There is an insufficient number of trained IEC personnel to provide the technical capacity for the management, message development, strategy development and the monitoring and evaluation of the impact of IEC and advocacy programs. This leaves room for amateurism and may adversely affect programs. Most States have not designed comprehensive national IEC strategies as yet and have not designated any particular institutional framework for the coordination of IEC and advocacy activities. As a consequence, several IEC programs are ongoing which sometimes pass on contradictory and ill-adapted messages to identical target populations. This creates confusion and suspicion among the population and may even jeopardize the cause for which such messages were designed. Besides, almost everywhere, there is an absence of socio-cultural research-based information or of a research agenda for the in-depth assessment and interpretation of behavior and attitude issues and for targeting messages at specific audiences. Most of the IEC and advocacy materials are hardly ever pre-tested and no operational research is foreseen to evaluate their impact.

 

IEC/Advocacy materials have been lacking in variety and specificity, as well as in quality and quantity. Furthermore their wide distribution has been hampered by logistic problems. No functional data banks have been created as yet for the pooling of all the vital population-related data, documentation and other information which could then be easily accessed towards focussed IEC and advocacy messages. Results of most research operations take a long time to be published and are hardly ever given a wide enough dissemination; the raw data files are never easily accessible. In most cases, census data has become obsolete. In Lesotho, the results of the 1996 census are anxiously being awaited before any consistent IEC and other strategies can be developed.

 

A few States like Senegal and Ghana have developed the requisite curricula and pedagogic materials for the teaching of Population and FLE in schools and out of school. Very little thought has yet been given to the training of trainers. A majority of the population, to which IEC messages are destined, is illiterate in States where there is a diversity of ethnic groups and dialects with no other lingua franca. This requires that the messages be translated into the various dialects and that the appropriate channels be chosen to pass them on. Not only do some States lack the expertise for such translations, but terms such as 'gender', 'RH' etc are new and there are no easy local equivalents for contraceptives and even FP that could appropriately pass on the right meaning.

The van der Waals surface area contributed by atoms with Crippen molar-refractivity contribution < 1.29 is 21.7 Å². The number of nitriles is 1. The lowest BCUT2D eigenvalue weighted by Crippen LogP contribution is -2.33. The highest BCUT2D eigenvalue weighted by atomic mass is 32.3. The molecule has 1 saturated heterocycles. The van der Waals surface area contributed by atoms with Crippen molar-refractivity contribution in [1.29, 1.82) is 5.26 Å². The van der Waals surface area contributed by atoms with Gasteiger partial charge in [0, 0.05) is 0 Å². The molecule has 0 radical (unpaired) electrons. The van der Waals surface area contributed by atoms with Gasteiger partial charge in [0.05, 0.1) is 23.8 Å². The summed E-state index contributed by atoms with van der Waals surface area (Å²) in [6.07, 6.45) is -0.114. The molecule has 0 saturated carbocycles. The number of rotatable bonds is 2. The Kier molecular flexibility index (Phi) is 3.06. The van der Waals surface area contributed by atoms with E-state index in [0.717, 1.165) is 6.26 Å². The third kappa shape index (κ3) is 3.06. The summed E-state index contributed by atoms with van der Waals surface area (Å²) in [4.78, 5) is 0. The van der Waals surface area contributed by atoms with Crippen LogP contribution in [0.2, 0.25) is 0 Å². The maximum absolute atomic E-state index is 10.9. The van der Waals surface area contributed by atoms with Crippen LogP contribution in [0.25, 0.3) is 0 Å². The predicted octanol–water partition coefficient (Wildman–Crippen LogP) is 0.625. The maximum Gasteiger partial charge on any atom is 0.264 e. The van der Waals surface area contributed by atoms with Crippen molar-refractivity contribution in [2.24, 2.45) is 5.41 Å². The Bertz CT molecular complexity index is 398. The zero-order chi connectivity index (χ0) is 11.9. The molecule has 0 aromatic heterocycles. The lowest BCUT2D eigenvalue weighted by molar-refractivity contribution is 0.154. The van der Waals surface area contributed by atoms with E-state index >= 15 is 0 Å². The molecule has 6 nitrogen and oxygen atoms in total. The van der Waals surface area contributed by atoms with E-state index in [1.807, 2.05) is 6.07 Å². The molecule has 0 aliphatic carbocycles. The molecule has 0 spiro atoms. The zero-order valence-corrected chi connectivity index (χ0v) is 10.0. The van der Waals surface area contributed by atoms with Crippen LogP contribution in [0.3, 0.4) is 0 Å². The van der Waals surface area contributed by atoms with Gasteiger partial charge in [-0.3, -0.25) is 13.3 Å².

In some States, the cost of radio and television spots and even newspaper space are so prohibitive that most of the actors are compelled to condense their messages to the extent that they are no longer easily understood. Most IEC programs have been executed with donor funding as specific projects with project staff and materials. Though the governments have been able to provide some logistic support through their media and staff, they are often never prepared to recruit the project staff at the end of the projects or to at least provide subventions for the sustenance of such programs during transition periods from one funding cycle to the other. As a consequence, experience is never cumulative and materials are not properly conserved. The UNICOM II project in Senegal loses its staff at the end of each project period and must recruit new, inexperienced staff for the next period.

 

More than one third (about 38per cent) of the member States have never informed their Parliaments about the contents of their population and development issues including national and sectoral policies (Table 14). Although only 17per cent of the States has not used such other channels as the media, seminars, workshops and meetings to disseminate the information on population and development issues, the non involvement of a sizeable proportion of member States' Parliaments which normally comprise decision makers and professionals as well as the general public (26per cent); youth and women groups, religious institutions (20per cent); NGOs (16per cent); and policy makers and government officials, as well as service providers (10per cent), is a serious omission.